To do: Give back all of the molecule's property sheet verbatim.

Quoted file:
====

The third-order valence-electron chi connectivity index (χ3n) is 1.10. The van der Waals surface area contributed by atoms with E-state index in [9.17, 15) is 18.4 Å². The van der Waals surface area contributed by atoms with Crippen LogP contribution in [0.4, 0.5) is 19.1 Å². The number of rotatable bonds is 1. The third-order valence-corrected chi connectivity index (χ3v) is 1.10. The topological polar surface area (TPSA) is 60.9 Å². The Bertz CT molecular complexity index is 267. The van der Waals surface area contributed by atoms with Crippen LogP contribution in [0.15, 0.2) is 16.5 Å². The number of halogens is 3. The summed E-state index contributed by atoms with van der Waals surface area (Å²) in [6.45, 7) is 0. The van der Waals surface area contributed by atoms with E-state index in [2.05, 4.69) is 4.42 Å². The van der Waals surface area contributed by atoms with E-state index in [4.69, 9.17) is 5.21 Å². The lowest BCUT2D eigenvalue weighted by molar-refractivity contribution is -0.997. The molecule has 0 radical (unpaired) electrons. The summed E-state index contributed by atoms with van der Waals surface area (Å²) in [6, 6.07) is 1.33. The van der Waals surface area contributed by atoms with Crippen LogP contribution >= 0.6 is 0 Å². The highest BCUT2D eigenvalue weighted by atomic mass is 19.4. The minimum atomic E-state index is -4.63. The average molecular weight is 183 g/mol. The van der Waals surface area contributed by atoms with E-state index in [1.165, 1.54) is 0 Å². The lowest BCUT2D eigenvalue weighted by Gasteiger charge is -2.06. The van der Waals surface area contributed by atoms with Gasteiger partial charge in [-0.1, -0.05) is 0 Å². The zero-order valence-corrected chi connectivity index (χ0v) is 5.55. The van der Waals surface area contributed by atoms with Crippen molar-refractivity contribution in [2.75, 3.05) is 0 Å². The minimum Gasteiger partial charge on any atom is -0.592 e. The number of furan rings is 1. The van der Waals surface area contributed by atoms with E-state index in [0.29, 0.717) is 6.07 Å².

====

The third-order valence-electron chi connectivity index (χ3n) is 1.10. The van der Waals surface area contributed by atoms with E-state index in [9.17, 15) is 18.4 Å². The van der Waals surface area contributed by atoms with Crippen LogP contribution in [0.4, 0.5) is 19.1 Å². The number of rotatable bonds is 1. The third-order valence-corrected chi connectivity index (χ3v) is 1.10. The topological polar surface area (TPSA) is 60.9 Å². The Bertz CT molecular complexity index is 267. The van der Waals surface area contributed by atoms with Crippen LogP contribution in [0.15, 0.2) is 16.5 Å². The number of halogens is 3. The summed E-state index contributed by atoms with van der Waals surface area (Å²) in [6.45, 7) is 0. The van der Waals surface area contributed by atoms with E-state index in [2.05, 4.69) is 4.42 Å². The van der Waals surface area contributed by atoms with E-state index in [4.69, 9.17) is 5.21 Å². The lowest BCUT2D eigenvalue weighted by molar-refractivity contribution is -0.997. The molecule has 0 radical (unpaired) electrons. The summed E-state index contributed by atoms with van der Waals surface area (Å²) in [6, 6.07) is 1.33. The van der Waals surface area contributed by atoms with Crippen LogP contribution >= 0.6 is 0 Å². The highest BCUT2D eigenvalue weighted by atomic mass is 19.4. The minimum atomic E-state index is -4.63. The average molecular weight is 183 g/mol. The van der Waals surface area contributed by atoms with E-state index in [1.165, 1.54) is 0 Å². The lowest BCUT2D eigenvalue weighted by Gasteiger charge is -2.06. The van der Waals surface area contributed by atoms with Gasteiger partial charge in [-0.1, -0.05) is 0 Å². The zero-order valence-corrected chi connectivity index (χ0v) is 5.55. The van der Waals surface area contributed by atoms with Crippen molar-refractivity contribution in [2.75, 3.05) is 0 Å². The minimum Gasteiger partial charge on any atom is -0.592 e. The number of furan rings is 1. The van der Waals surface area contributed by atoms with E-state index in [0.29, 0.717) is 6.07 Å².